4) God our authority (vv. 9-10, 13-14). Jeremiah 17:9-10 and 13 say,
“The heart is deceitful above all things,
and desperately sick;
who can understand it?
“I the Lord search the heart
and test the mind,
to give every man according to his ways,
according to the fruit of his deeds.”
“O Lord, the hope of Israel,
all who forsake you shall be put to shame;
those who turn away from you shall be written in the earth,
for they have forsaken the Lord, the fountain of living water.”
The goal in this section is to teach the counselee that their heart cannot be their own source of authority for how to live. Instead, they must turn to God. Verses 9-10 show us that our hearts are not trustworthy. But praise God He knows and reveals what is right. I remind counselees that there is residual sin in their hearts that will call to them and confuse them. We must trust in an authority outside of our own hearts. Verse 13 shows God to be the source of living water. Here we see a connection back to verse 8. God Himself is the living water for the tree. He is the water that sustains them when drought and heat come. He is “the hope of Israel.”
5) The call to hope (v. 14). Jeremiah 17:14 says,
“Heal me, O Lord, and I shall be healed;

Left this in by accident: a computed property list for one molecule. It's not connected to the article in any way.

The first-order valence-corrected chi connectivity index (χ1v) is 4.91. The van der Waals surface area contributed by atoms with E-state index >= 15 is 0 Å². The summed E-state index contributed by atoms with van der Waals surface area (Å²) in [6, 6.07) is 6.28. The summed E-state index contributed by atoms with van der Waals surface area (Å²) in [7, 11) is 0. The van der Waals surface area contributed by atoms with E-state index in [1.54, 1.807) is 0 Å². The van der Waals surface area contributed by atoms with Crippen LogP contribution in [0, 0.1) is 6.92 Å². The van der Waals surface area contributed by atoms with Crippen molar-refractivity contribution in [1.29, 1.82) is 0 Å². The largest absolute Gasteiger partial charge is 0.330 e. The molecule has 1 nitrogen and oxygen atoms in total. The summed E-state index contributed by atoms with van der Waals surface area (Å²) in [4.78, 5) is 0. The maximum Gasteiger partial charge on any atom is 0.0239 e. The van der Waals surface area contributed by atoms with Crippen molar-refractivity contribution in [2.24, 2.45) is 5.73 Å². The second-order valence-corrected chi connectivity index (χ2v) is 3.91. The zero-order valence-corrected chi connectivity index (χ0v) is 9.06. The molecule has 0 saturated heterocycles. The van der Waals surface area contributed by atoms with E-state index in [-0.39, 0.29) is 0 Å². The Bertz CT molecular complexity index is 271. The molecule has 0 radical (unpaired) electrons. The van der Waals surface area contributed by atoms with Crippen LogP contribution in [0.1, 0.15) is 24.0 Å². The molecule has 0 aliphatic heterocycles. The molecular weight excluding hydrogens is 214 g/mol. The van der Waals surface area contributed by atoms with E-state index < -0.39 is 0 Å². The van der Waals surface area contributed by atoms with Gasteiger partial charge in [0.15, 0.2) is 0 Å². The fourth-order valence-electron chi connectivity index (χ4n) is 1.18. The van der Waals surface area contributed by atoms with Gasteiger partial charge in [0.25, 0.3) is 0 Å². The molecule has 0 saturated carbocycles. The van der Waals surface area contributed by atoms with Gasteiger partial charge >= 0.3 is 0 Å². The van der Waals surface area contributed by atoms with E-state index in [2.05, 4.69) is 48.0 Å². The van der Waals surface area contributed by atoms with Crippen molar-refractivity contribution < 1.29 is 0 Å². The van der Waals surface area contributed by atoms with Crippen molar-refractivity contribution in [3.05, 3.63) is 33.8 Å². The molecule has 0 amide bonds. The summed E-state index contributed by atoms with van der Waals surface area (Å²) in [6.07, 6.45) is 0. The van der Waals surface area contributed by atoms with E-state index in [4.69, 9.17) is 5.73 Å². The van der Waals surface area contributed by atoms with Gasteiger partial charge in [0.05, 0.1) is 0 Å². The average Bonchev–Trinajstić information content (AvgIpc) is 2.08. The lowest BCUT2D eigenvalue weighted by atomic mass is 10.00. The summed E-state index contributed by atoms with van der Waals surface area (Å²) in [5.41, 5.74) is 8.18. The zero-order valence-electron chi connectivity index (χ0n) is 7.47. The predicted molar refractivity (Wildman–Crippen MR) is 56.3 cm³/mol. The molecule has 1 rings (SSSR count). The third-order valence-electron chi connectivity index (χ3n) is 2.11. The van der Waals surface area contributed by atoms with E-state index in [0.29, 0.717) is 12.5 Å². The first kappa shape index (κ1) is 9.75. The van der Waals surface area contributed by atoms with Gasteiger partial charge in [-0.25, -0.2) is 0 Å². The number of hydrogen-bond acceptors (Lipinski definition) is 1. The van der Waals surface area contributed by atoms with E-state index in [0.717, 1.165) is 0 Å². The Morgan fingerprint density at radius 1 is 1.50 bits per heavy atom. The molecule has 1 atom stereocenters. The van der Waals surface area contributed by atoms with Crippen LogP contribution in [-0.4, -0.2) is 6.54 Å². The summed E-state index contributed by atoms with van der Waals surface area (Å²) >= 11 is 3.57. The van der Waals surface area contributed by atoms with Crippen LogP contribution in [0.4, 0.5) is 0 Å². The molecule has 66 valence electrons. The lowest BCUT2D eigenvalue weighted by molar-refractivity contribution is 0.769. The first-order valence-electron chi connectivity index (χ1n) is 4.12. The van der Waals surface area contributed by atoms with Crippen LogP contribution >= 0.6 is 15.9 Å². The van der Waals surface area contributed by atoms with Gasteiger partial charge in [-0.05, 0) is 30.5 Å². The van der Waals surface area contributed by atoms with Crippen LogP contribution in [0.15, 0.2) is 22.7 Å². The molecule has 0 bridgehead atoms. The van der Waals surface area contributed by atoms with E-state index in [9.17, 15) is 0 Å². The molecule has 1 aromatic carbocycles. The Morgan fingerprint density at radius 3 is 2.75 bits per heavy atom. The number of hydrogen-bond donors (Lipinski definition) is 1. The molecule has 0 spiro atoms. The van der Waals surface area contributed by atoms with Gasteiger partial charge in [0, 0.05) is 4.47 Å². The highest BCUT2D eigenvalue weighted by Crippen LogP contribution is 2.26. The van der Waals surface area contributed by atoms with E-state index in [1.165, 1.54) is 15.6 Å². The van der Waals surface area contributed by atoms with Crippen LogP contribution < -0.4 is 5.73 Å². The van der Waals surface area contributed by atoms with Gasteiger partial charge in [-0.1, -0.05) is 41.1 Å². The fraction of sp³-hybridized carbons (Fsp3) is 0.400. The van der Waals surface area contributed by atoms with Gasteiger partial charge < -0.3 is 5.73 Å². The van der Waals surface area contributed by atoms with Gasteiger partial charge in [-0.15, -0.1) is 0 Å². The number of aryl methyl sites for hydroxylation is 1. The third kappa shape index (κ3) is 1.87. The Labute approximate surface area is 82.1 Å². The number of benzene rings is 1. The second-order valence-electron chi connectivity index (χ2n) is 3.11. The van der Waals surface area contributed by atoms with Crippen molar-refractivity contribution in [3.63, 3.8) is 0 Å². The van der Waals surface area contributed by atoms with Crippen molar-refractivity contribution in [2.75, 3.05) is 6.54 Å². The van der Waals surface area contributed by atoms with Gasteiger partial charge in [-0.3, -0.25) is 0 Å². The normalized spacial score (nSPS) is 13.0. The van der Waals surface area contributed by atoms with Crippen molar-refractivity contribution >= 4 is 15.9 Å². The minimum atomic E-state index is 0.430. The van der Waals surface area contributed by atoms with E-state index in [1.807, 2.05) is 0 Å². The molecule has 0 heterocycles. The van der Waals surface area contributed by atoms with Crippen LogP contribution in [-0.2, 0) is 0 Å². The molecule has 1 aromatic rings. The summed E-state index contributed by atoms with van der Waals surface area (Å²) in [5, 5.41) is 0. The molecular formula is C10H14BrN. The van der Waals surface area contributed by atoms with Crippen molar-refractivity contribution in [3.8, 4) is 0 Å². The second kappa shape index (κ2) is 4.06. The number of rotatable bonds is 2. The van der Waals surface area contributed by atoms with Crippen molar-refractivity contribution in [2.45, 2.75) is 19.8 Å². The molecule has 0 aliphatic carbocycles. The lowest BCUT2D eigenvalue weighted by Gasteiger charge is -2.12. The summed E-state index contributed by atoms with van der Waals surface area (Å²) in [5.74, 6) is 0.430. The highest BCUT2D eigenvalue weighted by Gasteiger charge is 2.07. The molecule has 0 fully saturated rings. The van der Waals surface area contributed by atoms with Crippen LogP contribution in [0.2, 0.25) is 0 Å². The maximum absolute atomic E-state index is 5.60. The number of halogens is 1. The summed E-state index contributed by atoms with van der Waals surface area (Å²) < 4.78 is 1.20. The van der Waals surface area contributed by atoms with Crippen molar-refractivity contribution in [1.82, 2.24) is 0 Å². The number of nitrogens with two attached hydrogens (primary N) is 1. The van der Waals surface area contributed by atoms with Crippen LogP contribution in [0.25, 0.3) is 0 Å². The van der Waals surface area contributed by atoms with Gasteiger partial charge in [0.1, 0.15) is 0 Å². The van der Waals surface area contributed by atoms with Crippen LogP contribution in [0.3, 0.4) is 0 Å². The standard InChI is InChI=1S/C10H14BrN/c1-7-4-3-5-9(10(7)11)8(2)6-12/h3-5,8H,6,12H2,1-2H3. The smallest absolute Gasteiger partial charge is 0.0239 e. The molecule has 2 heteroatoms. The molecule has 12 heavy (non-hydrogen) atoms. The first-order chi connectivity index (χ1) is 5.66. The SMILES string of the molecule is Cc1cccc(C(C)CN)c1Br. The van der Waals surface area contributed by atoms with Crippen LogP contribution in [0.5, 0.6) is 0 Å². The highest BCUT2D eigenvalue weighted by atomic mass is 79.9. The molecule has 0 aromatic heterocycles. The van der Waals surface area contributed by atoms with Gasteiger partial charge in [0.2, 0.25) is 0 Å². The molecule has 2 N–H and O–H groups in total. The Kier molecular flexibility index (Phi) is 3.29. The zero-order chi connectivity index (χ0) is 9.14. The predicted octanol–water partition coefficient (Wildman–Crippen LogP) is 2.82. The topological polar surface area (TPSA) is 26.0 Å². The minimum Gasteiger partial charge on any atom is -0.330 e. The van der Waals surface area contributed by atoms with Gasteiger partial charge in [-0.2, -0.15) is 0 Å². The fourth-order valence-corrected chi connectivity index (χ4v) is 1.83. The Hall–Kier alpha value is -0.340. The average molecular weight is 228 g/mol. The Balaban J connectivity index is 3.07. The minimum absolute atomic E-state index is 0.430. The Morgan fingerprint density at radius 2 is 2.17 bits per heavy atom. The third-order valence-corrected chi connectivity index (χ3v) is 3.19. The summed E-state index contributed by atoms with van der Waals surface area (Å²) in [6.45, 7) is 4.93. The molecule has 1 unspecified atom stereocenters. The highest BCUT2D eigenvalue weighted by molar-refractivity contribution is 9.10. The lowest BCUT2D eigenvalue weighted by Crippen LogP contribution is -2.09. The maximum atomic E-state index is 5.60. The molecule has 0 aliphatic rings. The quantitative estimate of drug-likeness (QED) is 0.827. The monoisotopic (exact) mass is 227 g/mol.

save me, and I shall be saved,
for you are my praise.”
Always bring Gospel hope to the counselee. This passage contains rich hope. Do you, counselee, want to have water? Come to the Lord and He will heal! Though you have forsaken the living water, as we all have, come back to the Lord and trust in Him. Help your counselees to see that there is a promise here in verse 14. If we come to the Lord, He will heal and He will save. Let your counselee know that this is the goal of biblical counseling. As a counselor of God’s Word, you are uniquely positioned to walk with counselees through their life circumstances. By the power of the Holy Spirit, you can help them trust the Lord, so that they might be healed.Instead, let us model for our counselees how to walk through one part of Scripture and really pull out truths that apply to their lives. Click To Tweet
There is so much in Jeremiah 17 that can be fleshed out over multiple sessions. Sometimes we counselors are too quick to jump to other passages. Instead, let us model for our counselees how to walk through one part of Scripture and really pull out truths that apply to their lives. In these verses we identified truth about God and about ourselves. A useful homework application would be for them to re-read and study this passage during the coming week as well as James 4:1-10 (which can be used for teaching in the next session). Make sure to have your counselees write down what God shows them about things they are trusting in other than the Lord.